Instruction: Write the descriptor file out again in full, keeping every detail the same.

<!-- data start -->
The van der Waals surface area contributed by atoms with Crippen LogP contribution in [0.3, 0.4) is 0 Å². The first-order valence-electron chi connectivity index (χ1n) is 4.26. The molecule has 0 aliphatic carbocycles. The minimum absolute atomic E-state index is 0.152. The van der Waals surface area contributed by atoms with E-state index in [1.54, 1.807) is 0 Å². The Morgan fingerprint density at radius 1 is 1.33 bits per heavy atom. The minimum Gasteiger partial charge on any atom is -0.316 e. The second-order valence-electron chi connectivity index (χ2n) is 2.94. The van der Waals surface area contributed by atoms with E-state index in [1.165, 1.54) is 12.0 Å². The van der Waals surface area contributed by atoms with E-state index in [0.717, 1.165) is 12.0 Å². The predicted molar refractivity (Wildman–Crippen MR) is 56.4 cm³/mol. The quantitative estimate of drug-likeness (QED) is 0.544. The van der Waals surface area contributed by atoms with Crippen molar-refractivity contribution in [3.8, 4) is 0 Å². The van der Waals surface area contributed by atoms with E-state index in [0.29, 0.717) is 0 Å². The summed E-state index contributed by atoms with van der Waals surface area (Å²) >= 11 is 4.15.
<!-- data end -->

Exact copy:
The van der Waals surface area contributed by atoms with Crippen LogP contribution in [0.3, 0.4) is 0 Å². The first-order valence-electron chi connectivity index (χ1n) is 4.26. The molecule has 0 aliphatic carbocycles. The minimum absolute atomic E-state index is 0.152. The van der Waals surface area contributed by atoms with E-state index in [1.54, 1.807) is 0 Å². The Morgan fingerprint density at radius 1 is 1.33 bits per heavy atom. The minimum Gasteiger partial charge on any atom is -0.316 e. The second-order valence-electron chi connectivity index (χ2n) is 2.94. The van der Waals surface area contributed by atoms with E-state index in [1.165, 1.54) is 12.0 Å². The van der Waals surface area contributed by atoms with E-state index in [0.717, 1.165) is 12.0 Å². The predicted molar refractivity (Wildman–Crippen MR) is 56.4 cm³/mol. The quantitative estimate of drug-likeness (QED) is 0.544. The van der Waals surface area contributed by atoms with Crippen molar-refractivity contribution in [3.8, 4) is 0 Å². The van der Waals surface area contributed by atoms with E-state index in [0.29, 0.717) is 0 Å². The summed E-state index contributed by atoms with van der Waals surface area (Å²) >= 11 is 4.15.